Football fans don’t do optimism very easily. It’s far safer and comforting to fall back on pessimism. After all, it’s the hope that kills you in this game.
Whilst I’ve never been one to sympathise with fans of clubs who actually win things, there is a universal suffering felt by all supporters.
Arsenal fans didn’t really have long to wait for a trophy in the context of what Rochdale have been trying to do for their entire existence, but for fans brought up on Arsene Wenger’s double winners or Invincibles it’s been a testing nine years. And after the opening few minutes of the FA Cup Final the wait for a trophy appeared to be lengthening. But they won the Cup and last weekend defeated Manchester City in the Community Shield with a stirring performance ahead of the league campaign.
The proper stuff begins on Saturday at home to Crystal Palace, and for regulars down the essential matchday eatery Piebury Corner, there’s also a chance to reflect on what exactly Wenger has achieved with his three league titles and five FA Cups.
The pie shop itself is a mecca for fans as the walls are plastered in club memorabilia and the tables outside are actual pre-war wrought iron turnstiles. But Saturday heralds a literary celebration. Before kick-off, Arsenal writer Layth Yousif will be launching his new book ‘Arsene Wenger: 50 Defining Fixtures’ to the Piebury regulars.
“Nine years is a long time without a trophy and over the last few years Wenger has divided opinion amongst many supporters,” explained Yousif.
“I have always been in the Wenger camp, not least because I grew up watching Arsenal in the early to mid-80s, getting soaked in the Clock End in front of crowds of 14,000.
“Wenger revolutionised our club from top to bottom. Of course there are things I don’t agree with and his stubbornness - as much as being a strength - is also a weakness. But his belief in his methods, his loyalty to the club and his players, his intelligence, his honesty, his passion, his articulacy, his undying commitment to the beautiful game under such severe financial constraints and criticism from many and sheer love of football means he is up there with managerial icons like Sir Alex Ferguson, Bob Paisley, Brian Clough, Bill Shankly and Sir Matt Busby.”
The relief shared amongst supporters on ending the trophy drought was clearly felt by those inside the club. Whether or not it had any impact on Wenger’s own job security is another issue.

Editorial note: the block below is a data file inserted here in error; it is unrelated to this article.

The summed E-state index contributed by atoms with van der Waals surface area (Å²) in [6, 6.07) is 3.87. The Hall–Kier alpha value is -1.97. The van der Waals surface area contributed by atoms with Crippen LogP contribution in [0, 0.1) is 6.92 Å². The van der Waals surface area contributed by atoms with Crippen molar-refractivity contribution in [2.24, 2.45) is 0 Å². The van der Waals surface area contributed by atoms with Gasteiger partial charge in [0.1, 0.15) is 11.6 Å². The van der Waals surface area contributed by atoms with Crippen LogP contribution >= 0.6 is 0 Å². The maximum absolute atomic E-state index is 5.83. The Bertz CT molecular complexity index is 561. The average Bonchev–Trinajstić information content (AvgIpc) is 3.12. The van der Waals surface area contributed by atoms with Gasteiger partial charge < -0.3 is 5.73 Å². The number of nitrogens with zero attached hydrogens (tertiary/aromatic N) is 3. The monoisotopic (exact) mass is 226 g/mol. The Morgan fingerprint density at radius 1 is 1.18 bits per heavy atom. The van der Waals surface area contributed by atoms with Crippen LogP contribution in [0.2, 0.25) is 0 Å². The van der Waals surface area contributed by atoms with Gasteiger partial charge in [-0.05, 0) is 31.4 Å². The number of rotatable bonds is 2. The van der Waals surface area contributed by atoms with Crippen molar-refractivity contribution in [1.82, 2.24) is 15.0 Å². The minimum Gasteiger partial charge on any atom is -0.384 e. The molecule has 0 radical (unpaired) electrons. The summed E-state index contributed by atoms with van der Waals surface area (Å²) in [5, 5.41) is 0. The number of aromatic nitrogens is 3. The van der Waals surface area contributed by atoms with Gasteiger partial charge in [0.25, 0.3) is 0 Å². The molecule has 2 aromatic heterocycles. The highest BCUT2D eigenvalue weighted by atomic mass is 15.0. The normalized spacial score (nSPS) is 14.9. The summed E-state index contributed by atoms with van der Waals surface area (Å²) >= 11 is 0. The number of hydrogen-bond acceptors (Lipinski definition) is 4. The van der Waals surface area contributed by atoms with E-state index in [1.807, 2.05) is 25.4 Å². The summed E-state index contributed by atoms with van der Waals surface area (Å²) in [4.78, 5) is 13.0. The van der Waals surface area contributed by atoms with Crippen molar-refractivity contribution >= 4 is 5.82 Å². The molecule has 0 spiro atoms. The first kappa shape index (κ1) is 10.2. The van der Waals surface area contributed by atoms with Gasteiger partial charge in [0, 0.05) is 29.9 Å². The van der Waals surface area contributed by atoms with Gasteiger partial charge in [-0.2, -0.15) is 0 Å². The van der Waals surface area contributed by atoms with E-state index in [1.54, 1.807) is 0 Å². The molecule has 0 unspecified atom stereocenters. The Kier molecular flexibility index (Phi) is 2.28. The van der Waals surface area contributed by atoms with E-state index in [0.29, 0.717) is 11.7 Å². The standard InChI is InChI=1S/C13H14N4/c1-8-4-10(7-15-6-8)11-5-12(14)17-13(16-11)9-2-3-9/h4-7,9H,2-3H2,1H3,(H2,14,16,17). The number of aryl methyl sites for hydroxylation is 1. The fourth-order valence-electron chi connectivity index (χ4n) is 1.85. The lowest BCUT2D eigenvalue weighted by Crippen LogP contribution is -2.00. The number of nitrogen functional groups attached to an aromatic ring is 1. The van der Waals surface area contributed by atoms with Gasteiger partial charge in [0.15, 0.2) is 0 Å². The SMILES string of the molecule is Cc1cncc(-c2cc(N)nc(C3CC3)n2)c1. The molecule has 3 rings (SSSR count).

“I think if we had had finished fifth and then lost the FA Cup Final to Hull pressure would have reached a critical mass,” added Yousif.
“Then it would have been a question of whether the board would still have had faith in him. Delivering Champions League football for 17 years in a row to a club with no money to compete at the very top level is vitally important to Arsenal. And the board recognised that. Whether fans were entirely happy with the situation is another matter.”
Yes, the fans. In recent seasons the Arsenal faithful have been criticised for their negativity. The Highbury Library taunt from visiting fans has followed them to the Emirates, with many Premier League matches passing off under a soporific atmosphere.
Yousif conceded: “I think we do moan. The Villa game at the start of last season was as toxic as I can remember an atmosphere. Certainly since Watford at Highbury in 1986 when Don Howe walked out and fans were after Peter Hill-Wood’s blood. But in general we don’t moan any more than Spurs fans moan, or Chelsea fans moan or West Ham fans moan.
“My season ticket cost me £1,100. My first Junior Gunners one cost me £12.50. At those prices no wonder we moan! Having said that, there are not many clubs in the world who could sell out a 60,000 stadium having gone trophyless for nine years. Nor many clubs in England who have sold out every away league game this millennium. We do moan but we also turn up week in week out, home and away, in massive numbers and I think that’s sometimes forgotten by non-Arsenal fans.”
There was certainly nothing to moan about during last weekend’s dismantling of Manchester City. As a Community Shield match it could never have made it into Yousif’s book but the victory has given cause for much optimism this season.
“I would love to see a real title challenge. It’s going to be an open league again this year and we’ve strengthened again which is great to see. Having just returned from the Community Shield at Wembley it was also gratifying to sense the players developing a real taste for silverware. I don’t want to comment too much on other clubs, but when George Graham broke an eight year trophy drought in 1987 the league title didn’t arrive the next year, it came two years later - so there’s a message from our history there somewhere.
“The last time we won the League in the Invincibles season we conceded 26 league goals. Last year it was 41. If Kos and the BFG can form an effective partnership once more, with both complementing each other whilst compensating for their partner’s weaknesses, then I think we will have a chance. This is also a huge year for Kieran Gibbs. If he can stay fit and find consistency of form defensively, which I think all Arsenal fans know he possesses, he will be a huge asset.”
Gooners attending the Palace game could do worse than popping along to Piebury Corner on Saturday. Pessimism, on this occasion at least, won’t be on the menu.
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